Roma Butler (middle name Nyutjangka), cousin of the much celebrated Musee du Quai Branly artist, Tommy Watson, was born in 1959 at Wilu rock hole, on the kanyala (euro kangaroo) Tjukurpa track. A Pitjantjatjara woman, Roma spent her early years at Ernabella mission in South Australia. Later she went to Warburton in Western Australia, where she attended school. At the age of 12 she moved to Irrunytju, her grandfather’s brother’s country.
Roma’s career as an artist began in the late 1990’s at the outstations of Kintore and Kiwirrkurra where she came under the influence of the dotted, figurative artistic style of Pintupi artists and Pupanya Tula art. At Irunytju several years later, her painting took up a freer style as she, encouraged by senior women such as Kuntjil Cooper, began painting some of the more emotionally intense stories of her tjukurpa that focus on one aspect of a far larger story rather than travels and pathways of the creation ancestors. Hers are stories of indigenous women’s business concerning kinship relationships, birth and survival.
MinymaKutjara (Two Sister Dreaming)
MinymaTjalputjalpu (black-faced wood swallow) and watitjintir–tjintir (willy–wagtail man).
MinymaKutjara (Two Sisters Dreaming)
This is a very important sacred story that refers to different aspects of ceremonial knowledge associated with Irruntju Women’s business. Menstruation, courtship, pregnancy, childbirth, as well as the inma (ceremonial singing and dancing) and rites associated with these things are interwoven into its tjukurpa. So secret are some aspects of the story narration that parts are only told in whispers. The major narrative refers to the return journey of a young girl to her family.
She originally got lost in a big wind. Her older sister finds her hundreds of kilometres from home, and being raised by another family. The story refers to the young child’s reluctance to leave the family who had raised her and the long trek she took with her sibling to reunite with her family. They journey northwards describes camping at rock holes and sacred places where they gather food, drink water and hunt. At these resting places they also perform ceremony through song and dance and make hair string belts in preparation for women’s business.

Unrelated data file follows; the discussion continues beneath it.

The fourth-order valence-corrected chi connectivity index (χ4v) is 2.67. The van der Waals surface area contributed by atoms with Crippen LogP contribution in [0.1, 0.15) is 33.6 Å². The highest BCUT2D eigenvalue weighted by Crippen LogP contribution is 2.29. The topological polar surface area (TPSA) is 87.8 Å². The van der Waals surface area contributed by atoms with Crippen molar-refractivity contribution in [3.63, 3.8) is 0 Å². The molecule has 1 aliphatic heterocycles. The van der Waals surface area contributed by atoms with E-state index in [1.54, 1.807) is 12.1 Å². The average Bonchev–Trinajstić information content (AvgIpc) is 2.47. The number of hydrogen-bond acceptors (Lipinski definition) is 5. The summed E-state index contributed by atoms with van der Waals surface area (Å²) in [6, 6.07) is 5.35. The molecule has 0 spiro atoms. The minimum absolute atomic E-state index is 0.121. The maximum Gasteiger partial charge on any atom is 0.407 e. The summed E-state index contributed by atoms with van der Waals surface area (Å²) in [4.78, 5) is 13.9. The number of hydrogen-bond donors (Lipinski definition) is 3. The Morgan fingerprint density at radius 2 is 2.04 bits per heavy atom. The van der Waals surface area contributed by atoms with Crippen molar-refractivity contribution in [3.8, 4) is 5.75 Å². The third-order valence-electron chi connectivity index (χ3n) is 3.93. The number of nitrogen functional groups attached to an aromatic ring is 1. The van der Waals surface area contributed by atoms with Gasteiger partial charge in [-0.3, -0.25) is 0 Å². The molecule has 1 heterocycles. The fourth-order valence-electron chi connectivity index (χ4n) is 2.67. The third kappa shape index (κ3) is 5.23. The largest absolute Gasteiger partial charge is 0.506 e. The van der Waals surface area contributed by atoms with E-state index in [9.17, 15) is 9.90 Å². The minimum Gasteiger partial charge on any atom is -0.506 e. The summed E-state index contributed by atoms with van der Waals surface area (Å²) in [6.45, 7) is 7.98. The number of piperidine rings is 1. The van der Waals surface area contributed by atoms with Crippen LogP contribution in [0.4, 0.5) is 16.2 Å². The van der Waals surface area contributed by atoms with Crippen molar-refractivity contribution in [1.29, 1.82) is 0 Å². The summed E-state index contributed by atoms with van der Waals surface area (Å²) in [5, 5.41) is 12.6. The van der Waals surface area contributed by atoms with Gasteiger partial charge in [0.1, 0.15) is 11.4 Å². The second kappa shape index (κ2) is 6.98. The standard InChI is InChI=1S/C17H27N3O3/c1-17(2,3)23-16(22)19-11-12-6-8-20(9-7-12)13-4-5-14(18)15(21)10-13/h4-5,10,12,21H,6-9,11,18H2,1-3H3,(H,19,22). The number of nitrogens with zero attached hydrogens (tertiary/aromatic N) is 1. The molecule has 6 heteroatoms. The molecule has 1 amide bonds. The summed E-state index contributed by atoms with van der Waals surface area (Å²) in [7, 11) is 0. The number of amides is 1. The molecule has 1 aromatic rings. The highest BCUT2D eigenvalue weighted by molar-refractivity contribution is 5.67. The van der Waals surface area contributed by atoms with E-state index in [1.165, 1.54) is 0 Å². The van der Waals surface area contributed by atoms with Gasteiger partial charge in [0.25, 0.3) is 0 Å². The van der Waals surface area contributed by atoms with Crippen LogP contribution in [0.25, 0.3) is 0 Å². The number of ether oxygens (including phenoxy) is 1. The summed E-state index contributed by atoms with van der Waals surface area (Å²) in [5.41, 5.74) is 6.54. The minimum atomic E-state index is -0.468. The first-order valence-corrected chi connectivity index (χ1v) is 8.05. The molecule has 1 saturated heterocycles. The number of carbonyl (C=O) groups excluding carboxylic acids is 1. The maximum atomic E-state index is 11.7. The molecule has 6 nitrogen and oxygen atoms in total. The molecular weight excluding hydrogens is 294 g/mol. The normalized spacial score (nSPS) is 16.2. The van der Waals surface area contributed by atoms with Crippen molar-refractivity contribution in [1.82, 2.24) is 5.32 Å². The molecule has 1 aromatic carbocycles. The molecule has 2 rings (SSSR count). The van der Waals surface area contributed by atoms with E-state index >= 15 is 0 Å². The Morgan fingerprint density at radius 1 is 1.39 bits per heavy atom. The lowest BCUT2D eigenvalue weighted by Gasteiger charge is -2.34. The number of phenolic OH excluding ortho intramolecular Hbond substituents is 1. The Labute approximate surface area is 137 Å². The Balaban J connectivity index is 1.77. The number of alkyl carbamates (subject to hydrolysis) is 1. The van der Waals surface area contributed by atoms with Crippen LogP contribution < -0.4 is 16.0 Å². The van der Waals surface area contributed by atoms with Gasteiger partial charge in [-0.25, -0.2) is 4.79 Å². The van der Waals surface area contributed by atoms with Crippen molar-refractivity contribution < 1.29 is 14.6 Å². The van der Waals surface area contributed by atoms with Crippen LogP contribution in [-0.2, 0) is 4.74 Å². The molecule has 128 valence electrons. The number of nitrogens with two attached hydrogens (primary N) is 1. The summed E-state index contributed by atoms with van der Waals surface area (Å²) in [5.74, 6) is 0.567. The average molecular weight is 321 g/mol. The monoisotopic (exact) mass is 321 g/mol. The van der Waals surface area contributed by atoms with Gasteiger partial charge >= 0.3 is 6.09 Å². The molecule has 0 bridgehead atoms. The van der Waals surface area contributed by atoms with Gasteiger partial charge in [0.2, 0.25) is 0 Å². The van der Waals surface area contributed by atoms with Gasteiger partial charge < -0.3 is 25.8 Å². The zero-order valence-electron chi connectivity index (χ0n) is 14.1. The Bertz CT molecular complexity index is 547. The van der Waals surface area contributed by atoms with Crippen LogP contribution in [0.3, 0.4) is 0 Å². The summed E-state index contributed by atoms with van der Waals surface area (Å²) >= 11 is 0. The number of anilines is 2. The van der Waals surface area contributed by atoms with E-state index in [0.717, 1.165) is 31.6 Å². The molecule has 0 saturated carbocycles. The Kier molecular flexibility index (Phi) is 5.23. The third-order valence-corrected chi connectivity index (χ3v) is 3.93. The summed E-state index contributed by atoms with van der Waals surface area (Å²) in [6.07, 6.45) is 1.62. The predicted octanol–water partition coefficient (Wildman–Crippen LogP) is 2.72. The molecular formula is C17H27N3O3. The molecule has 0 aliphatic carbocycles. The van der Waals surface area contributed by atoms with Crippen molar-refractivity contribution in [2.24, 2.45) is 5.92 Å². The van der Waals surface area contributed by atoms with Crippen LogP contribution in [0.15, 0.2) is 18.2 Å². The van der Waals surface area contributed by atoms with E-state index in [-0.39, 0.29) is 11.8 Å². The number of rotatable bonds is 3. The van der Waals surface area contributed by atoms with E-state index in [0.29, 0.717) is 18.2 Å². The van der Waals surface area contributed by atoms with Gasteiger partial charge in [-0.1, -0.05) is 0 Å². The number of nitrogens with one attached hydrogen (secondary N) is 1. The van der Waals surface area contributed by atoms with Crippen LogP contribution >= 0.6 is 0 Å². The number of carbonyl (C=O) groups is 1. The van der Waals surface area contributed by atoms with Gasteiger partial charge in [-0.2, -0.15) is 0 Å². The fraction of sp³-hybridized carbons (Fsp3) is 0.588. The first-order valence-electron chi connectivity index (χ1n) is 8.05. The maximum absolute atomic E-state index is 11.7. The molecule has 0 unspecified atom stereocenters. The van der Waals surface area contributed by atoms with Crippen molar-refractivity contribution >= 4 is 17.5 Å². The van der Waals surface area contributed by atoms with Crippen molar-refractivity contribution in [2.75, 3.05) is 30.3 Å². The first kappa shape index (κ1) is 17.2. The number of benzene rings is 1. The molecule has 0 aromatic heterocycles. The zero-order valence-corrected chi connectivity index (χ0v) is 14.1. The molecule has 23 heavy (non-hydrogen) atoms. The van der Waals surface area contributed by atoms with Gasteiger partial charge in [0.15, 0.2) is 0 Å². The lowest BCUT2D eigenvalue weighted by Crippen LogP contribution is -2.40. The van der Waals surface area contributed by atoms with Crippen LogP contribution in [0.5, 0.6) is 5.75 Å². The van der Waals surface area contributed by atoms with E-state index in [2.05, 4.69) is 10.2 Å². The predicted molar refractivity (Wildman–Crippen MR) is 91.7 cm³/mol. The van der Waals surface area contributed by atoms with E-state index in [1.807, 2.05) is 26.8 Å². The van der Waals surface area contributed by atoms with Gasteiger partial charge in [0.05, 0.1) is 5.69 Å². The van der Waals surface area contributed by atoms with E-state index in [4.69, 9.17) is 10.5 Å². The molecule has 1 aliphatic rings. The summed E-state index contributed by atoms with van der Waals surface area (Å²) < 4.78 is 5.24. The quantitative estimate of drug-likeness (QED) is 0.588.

Additional aspects of the story include the creation of landmarks such as rock holes and mountains as they travelled through the desert. For example it refers to the formation of a rock hole which magically came into being at the point where a sharp digging stick thrown by one of the sisters pierced the ground. It also refers to how the mountain near Irrunytju took its form. It is said to represent an incident when the older sister, to comfort the younger one who was crying, told her stories and gave her a piggy back.
A common interpretation within this narrative refers to how the creeks, gullies and the rock hole at Irrunytju were created. The rock holes existence is explained as the result of digging sticks being thrown at the ground by two sisters humiliated at being caught unawares by a women passerby. The intruder found them sitting indiscreetly at the rock hole site with their legs wide open as they were weaving string belts in preparation for women’s business. This story caused all the women to laugh at them. The places where they sat marked the landscape forming creeks and gullies.
(black-faced wood swallow) and WatiTjintir–Tjintir (willy–wagtail man)
In the story the heavily pregnant swallow and the willy-wagtail man live together with their two children. A storm destroys their shelter and they are forced to flee to Wanatjukutjuku, only to be chased by a mamu or devil monster along the way. Upon their arrival at their destination the wagtail man asks the swallow to give birth. Unable to do so because of exhaustion, he cuts her belly open and the baby flies out.
Mamutjara (spirit place)
Regularly depicted in her paintings it portrays spirit places in her country, some of which related to her dreaming, mainly unspoken as they are sacred or part of womens business.
A sense of intricate theatre informs the dramatic and intricate work of Roma Butler. Her bright canvases ripple with linear plays of finely executed dots that fan out from one roundel or site across the canvas or landscape to another, or to disappear abruptly, as if mid journey, expressing ghostly disappearance and sudden evaporation into the ether. These lines describe movement and energy flow; on another level, a spiritualized land with visible pathways of the ancestors they travelled through the land.
• Art Gallery of Western Australia
• National Gallery of Australia
2009 Agathon Galleries Sydney, Melbourne
2008 Roma Butler Solo Exhibition, Agathon Galleries, NSW
2006 Roma Butler Solo Exhibition, Agathon Galleries, NSW
2006 TjukurpaMulapa: True Story – Senior Irrunytju Artists, Vivien Anderson Gallery, VIC
2006 Xsrata Coal Emerging Artist Award, Queensland Art Gallery, QLD
2005 The Women’s Show, Vivien Anderson Gallery, VIC
2005 Xstrata Emerging Indigenous Artist Award, Art Gallery of Queensland, QLD
2005 New paintings from Irrunytju, Artplace, WA